On July 1, Tennessee added a rare genetic disorder called MPS I to its newborn screening program.
By Katie Bashista for Capital News Service
On July 13, Ruby Kate Leonard, whose parents live in Russell County, Virginia, was born in Bristol, Tennessee. Nine days after that, Ruby Kate’s parents received a call that she tested positive for MPS I. Treatment for the infant began immediately.
Had Ruby Kate been born in Russell County, early detection and treatment would not have been possible — because Virginia does not test for MPS I. When state Del. Todd Pillion, a Republican whose House district includes Russell County, heard Ruby Kate’s story, he introduced a bill to rectify the situation.
HB 1174 would add MPS I and Pompe disease, another rare genetic disorder, to Virginia’s newborn screening program. On Monday, the Senate joined the House in passing a version of the bill. The two chambers still must work out minor differences before the legislation goes to Gov. Ralph Northam to be signed into law.
The law would be welcome news to Ruby Kate’s family.
“We had heard of the disease, but we didn’t really know what it was,” said Ashley Keene, Ruby Kate’s mother. “She’s the first baby in Tennessee to be diagnosed with the disease through the new screening program.”
MPS I is caused by a gene mutation that prevents cells from breaking down glycosaminoglycans, which leads to cell, tissue and organ damage. Pompe disease is a result of a buildup of glycogen in the body’s cells that impairs muscles and organs, including the heart. Early detection of these disorders is crucial in saving babies’ lives.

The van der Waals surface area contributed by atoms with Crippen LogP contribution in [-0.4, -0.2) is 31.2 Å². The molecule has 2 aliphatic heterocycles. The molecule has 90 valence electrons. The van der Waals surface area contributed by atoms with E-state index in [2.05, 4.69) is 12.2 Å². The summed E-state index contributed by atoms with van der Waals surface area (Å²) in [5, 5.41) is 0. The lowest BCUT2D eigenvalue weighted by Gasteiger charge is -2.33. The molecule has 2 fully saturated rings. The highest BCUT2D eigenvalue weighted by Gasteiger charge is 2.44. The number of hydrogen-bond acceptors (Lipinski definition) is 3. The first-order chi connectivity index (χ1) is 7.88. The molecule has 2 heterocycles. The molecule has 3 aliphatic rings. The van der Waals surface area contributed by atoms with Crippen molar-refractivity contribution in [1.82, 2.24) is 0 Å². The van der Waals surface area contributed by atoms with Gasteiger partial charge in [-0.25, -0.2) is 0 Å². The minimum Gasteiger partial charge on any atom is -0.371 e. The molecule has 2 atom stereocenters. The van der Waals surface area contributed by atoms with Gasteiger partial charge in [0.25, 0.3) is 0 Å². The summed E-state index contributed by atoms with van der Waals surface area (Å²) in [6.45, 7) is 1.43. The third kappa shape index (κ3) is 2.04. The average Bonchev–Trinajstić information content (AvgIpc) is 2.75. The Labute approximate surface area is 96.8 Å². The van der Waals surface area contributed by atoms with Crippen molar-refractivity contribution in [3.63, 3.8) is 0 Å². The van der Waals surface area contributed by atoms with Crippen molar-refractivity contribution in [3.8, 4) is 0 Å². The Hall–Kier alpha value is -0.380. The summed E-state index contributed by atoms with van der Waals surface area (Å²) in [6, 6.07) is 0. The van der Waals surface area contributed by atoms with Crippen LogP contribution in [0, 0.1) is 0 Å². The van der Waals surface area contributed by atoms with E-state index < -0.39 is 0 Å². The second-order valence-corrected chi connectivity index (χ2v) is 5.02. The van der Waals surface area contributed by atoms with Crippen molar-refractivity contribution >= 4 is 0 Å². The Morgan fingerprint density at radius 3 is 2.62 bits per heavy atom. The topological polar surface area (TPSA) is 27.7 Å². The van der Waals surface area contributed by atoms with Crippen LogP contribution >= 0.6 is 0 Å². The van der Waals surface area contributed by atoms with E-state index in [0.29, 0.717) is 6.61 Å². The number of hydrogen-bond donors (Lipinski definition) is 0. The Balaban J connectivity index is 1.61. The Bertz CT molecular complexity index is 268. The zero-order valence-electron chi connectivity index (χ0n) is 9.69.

Other conditions also require immediate attention. Del. Terry Austin, R-Botetourt, introduced HB 1362 after a baby boy in his district died after being diagnosed with a condition called MCADD too late. Since he was born on a Saturday and labs are closed on the weekends, the test results didn’t come in until the following Monday and the baby didn’t make it. The bill asks The Division of Consolidated Services and any other contracted labs by the Department of Health to screen newborns and children for time-critical disorders seven days a week.
“Had the labs been open on weekends the child would’ve been healthy,” Austin said.
A Senate Education and Health subcommittee approved HB 1362 on Tuesday. Monday’s Senate approval of HB 1174 included a substitute saying the bill can go into effect so long as funds are appropriated for it.
“This legislation will move Virginia in the right direction to make this critically important early detection possible, which is a crucial first step toward better health outcomes and lower long-term health costs,” Pillion said in a press release.
Ruby Kate has been receiving treatment at Duke University Medical Center in Durham, N.C., since September and has recently recovered from a fever. The family is now dealing with possible complications with her kidneys, according to the Ruby Kate’s Fight Facebook page.
“In the midst of everything we’re going through it’s just nice to know that this could help other babies like Ruby Kate,” Keene said.